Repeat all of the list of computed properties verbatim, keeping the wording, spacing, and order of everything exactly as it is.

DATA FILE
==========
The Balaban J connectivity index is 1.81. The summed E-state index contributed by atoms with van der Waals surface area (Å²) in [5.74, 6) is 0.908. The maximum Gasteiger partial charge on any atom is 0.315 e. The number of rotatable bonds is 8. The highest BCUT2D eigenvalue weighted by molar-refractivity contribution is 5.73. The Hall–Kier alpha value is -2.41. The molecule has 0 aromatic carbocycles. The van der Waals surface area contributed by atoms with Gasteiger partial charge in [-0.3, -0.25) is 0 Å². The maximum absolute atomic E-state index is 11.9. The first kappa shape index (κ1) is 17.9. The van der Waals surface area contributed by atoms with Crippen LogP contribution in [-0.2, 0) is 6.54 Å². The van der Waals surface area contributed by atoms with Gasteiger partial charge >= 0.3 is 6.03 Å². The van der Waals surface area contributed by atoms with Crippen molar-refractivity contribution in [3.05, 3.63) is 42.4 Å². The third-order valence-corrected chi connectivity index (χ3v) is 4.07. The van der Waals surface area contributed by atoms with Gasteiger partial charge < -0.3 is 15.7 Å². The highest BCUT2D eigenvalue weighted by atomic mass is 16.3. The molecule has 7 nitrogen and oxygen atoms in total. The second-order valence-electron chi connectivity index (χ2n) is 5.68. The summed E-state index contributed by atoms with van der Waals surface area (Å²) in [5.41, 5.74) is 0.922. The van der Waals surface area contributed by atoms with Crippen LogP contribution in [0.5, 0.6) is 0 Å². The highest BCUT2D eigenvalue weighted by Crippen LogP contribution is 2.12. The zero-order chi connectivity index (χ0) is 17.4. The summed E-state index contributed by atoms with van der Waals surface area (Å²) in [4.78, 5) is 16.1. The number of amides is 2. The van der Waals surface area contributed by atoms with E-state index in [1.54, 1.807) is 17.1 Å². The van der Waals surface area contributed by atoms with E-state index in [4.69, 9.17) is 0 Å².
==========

The Balaban J connectivity index is 1.81. The summed E-state index contributed by atoms with van der Waals surface area (Å²) in [5.74, 6) is 0.908. The maximum Gasteiger partial charge on any atom is 0.315 e. The number of rotatable bonds is 8. The highest BCUT2D eigenvalue weighted by molar-refractivity contribution is 5.73. The Hall–Kier alpha value is -2.41. The molecule has 0 aromatic carbocycles. The van der Waals surface area contributed by atoms with Gasteiger partial charge in [-0.3, -0.25) is 0 Å². The maximum absolute atomic E-state index is 11.9. The first kappa shape index (κ1) is 17.9. The van der Waals surface area contributed by atoms with Crippen LogP contribution in [-0.2, 0) is 6.54 Å². The van der Waals surface area contributed by atoms with Gasteiger partial charge >= 0.3 is 6.03 Å². The van der Waals surface area contributed by atoms with Crippen molar-refractivity contribution in [3.05, 3.63) is 42.4 Å². The third-order valence-corrected chi connectivity index (χ3v) is 4.07. The van der Waals surface area contributed by atoms with Gasteiger partial charge < -0.3 is 15.7 Å². The highest BCUT2D eigenvalue weighted by atomic mass is 16.3. The molecule has 7 nitrogen and oxygen atoms in total. The second-order valence-electron chi connectivity index (χ2n) is 5.68. The summed E-state index contributed by atoms with van der Waals surface area (Å²) in [5.41, 5.74) is 0.922. The van der Waals surface area contributed by atoms with Crippen LogP contribution in [0.5, 0.6) is 0 Å². The highest BCUT2D eigenvalue weighted by Crippen LogP contribution is 2.12. The zero-order chi connectivity index (χ0) is 17.4. The summed E-state index contributed by atoms with van der Waals surface area (Å²) in [4.78, 5) is 16.1. The number of amides is 2. The van der Waals surface area contributed by atoms with E-state index in [1.54, 1.807) is 17.1 Å². The van der Waals surface area contributed by atoms with E-state index in [4.69, 9.17) is 0 Å².